Is There an Economic Boom in San Angelo's Future?

 

SAN ANGELO, TX — The City of San Angelo Development Corporation projects are managed by the City’s Economic Development Director Guy Andrews. Andrews said Wednesday this area is in the lull before an economic development storm that will drive the economy here for decades. San Angelo, Andrews maintained, sits in the center of a burgeoning transportation and logistics crossroads.

As plans for I-27 have ramped up, primarily to provide relief to the U.S.-Mexico trade corridor from Laredo to Minneapolis, producers in Mexico of produce and auto parts in particular, are looking west for ways to get their goods to market quicker.

According to Andrews, produce in trucks waiting long durations to cross into the U.S. are seeing high spoilage rates in Laredo. It could be faster to ship the goods in trucks across the border at Eagle Pass or Del Rio, then truck the goods north through San Angelo on what is becoming more and more each year a true Ports-to-Plains corridor from Eagle Pass through here to Colorado and all places north. A secondary route to and from Mexico is the Texas Pacifico railroad that crosses the border near Presidio where it connects via rail to big interior cities in Mexico, like Chihuahua. Both the rail line and Ports-to-Plains highway (and its promised I-27 designation) traverse through the Concho Valley in west Texas.

Andrews said he has been told there is a 30 percent spoilage rate for produce onboard trucks awaiting crossing in Laredo.

Andrews foresees San Angelo, and more specifically, San Angelo’s Business and Industrial Center, a City of San Angelo commercial development on the northeast side of the city, with Phase 2 complete, as strategically located and available to capture this coming boom.

Just a little over a mile from the industrial park, South Plains Lamesa Railroad is building a rail port that will connect with the Texas Pacifico line. This is a facility that allows the transfer of freight from trucks to rail extremely efficiently. For Andrews, he imagines a company may import a product like parts for vehicles for further assembly here from Mexico, or vis versa, and San Angelo becomes a location for light manufacturing with transshipment facilities. Texas Pacifico is undergoing a $14 million upgrade to its rail to allow more capacity from the Presidio crossing and northeastward into Texas.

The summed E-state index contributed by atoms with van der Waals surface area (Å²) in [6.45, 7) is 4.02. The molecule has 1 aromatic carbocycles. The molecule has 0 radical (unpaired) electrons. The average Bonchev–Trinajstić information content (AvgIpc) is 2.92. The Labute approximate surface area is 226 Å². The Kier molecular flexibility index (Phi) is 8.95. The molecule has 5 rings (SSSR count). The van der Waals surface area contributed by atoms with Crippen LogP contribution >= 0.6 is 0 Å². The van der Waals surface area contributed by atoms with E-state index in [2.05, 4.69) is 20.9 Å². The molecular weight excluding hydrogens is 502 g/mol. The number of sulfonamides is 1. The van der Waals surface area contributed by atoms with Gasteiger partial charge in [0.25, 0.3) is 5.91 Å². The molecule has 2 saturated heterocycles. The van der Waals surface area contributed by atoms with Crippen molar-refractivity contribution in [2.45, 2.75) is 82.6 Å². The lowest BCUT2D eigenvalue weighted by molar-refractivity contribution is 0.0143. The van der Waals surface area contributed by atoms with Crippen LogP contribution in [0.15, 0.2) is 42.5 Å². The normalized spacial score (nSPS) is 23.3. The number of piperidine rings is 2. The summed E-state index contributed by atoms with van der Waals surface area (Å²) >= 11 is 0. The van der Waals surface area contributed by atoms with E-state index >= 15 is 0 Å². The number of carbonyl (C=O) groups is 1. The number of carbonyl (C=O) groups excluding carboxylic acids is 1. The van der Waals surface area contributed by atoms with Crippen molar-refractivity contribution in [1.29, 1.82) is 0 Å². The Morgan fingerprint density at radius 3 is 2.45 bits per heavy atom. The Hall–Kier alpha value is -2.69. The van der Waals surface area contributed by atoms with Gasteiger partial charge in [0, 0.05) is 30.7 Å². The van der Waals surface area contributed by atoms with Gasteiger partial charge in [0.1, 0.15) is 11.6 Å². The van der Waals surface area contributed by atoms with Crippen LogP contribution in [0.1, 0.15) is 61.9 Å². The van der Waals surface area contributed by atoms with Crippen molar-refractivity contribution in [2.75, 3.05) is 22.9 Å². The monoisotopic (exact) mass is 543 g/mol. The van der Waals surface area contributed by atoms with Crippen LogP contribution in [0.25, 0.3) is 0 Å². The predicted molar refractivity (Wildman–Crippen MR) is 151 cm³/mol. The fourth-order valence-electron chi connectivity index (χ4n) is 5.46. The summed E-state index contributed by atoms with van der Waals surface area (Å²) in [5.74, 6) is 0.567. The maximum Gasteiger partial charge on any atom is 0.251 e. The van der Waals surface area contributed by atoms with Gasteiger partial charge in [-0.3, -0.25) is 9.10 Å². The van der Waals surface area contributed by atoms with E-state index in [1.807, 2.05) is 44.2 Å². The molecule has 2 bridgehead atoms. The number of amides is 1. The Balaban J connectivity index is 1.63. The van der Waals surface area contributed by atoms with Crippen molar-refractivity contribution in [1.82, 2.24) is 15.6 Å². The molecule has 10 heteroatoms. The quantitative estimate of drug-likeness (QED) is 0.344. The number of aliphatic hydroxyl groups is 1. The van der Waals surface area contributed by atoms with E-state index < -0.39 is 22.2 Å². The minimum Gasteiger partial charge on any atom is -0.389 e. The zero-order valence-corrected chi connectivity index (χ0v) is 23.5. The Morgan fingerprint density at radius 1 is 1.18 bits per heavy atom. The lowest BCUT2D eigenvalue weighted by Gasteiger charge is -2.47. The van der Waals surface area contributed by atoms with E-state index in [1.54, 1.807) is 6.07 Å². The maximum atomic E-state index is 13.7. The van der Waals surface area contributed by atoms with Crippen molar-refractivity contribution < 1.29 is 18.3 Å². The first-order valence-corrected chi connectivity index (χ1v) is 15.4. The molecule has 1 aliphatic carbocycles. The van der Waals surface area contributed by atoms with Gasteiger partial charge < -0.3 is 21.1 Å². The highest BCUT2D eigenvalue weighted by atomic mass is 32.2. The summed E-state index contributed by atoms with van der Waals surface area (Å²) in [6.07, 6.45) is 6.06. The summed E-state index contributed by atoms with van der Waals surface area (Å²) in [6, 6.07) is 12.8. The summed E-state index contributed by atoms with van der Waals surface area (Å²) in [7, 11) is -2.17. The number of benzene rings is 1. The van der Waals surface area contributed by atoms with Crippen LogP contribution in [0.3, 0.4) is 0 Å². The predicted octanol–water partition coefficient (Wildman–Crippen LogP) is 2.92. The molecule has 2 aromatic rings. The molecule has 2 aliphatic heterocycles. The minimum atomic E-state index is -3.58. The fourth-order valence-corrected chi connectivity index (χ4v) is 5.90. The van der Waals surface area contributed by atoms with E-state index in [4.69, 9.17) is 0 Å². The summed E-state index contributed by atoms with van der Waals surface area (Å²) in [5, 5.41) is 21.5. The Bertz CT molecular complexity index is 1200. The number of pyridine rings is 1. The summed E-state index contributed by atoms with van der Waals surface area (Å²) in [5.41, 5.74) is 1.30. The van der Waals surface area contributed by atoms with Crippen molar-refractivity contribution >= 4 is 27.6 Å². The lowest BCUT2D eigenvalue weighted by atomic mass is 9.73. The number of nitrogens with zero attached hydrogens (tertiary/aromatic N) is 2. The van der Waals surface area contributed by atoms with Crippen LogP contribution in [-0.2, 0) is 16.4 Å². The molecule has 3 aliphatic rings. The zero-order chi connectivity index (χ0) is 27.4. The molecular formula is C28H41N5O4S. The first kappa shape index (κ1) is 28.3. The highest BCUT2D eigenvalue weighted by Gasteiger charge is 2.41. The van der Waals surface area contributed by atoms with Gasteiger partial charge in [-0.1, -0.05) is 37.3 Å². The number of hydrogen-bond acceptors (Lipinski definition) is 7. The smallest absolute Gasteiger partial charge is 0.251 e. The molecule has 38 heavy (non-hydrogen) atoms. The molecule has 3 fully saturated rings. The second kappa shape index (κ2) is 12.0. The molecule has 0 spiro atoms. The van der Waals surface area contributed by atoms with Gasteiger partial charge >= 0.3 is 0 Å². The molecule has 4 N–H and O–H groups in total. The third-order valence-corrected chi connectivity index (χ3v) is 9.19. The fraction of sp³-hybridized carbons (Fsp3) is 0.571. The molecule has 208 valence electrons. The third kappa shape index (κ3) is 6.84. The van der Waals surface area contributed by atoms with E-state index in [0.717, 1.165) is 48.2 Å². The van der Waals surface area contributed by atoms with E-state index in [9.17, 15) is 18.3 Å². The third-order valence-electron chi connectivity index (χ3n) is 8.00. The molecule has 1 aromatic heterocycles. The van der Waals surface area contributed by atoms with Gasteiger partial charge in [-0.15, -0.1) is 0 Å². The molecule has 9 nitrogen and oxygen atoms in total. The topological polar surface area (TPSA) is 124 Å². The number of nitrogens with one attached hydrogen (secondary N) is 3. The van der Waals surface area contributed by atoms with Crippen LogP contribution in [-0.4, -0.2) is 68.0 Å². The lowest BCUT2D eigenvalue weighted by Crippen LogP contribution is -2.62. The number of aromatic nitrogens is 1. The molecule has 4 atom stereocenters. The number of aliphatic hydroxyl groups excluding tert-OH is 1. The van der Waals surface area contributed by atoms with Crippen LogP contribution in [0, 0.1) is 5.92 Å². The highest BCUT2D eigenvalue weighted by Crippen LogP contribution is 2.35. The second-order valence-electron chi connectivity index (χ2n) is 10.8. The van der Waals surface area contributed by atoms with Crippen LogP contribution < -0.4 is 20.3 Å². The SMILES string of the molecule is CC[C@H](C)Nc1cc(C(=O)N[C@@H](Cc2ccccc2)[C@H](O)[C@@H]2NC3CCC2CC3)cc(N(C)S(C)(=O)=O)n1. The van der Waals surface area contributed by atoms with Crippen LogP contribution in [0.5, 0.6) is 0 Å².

Rail freight through here is already happening. Texas Pacifico trains right now are supplying the pipe for the oil pipeline projects. At the industrial park already is Allens Transport, a Canadian-owned oilfield company. This company transports chemicals to the oil rigs. In addition, Allens has the capability to provide rail yard translating. FritoLay, the popular potato chip company, has a facility there as well. Principle LED, a commercial sign and lighting manufacturer, has found its home at the park, too.

The industrial park has 757 acres, of which about 600 acres are developable, and its lots are zoned either light (primarily) or heavy industrial. It was certified as an “AEP-Quality Site” and this month McCallum-Sweeney Consultants labeled it a “Super Park” because it meets “stringent requirements and has due diligence complete.”

San Angelo's Business & Industrial Park

AEP said the park area has 12.5 KV in an electricity trunk that businesses can tap. AEP also has its regional facilities located at the park. The City of San Angelo Water Utilities Department stated it can deliver 2.2 million gallons of water per day to the park.

With infrastructure additions, the AEP certification along with McCallum-Sweeney Consultants’ Super Park designation, a majority of the park, specifically the 118 acres just developed during Phase II, is “shovel-ready,” Andrews explained.

The San Angelo Business and Industrial Park sits on the east side of Loop 306, a four-lane divided highway. The roadway there is anticipated to become the north-south I-27 once the interstate is designated. Already, the Texas Department of Transportation is upgrading the roadway just north of the park right before U.S. 67 cuts northeast towards Fort Worth to meet interstate standards.

San Angelo’s prospects rise and fall with the national economy. But if there is a post-pandemic boom, Andrews maintains that easy access to markets from here along the shovel-ready properties available within the tax-friendly Texas economy now position San Angelo to be a stiff competitor for attracting industry more than ever before.

For more information on locating a business to the San Angelo Business and Industrial Park, contact Guy Andrews at [email protected] or (325) 653-7197. Also, at the San Angelo Chamber of Commerce, parties interested can contact VP of Economic Development Micheal Looney at [email protected] or (325) 234-3376. Here is more about efforts in San Angelo, Texas for economic development.

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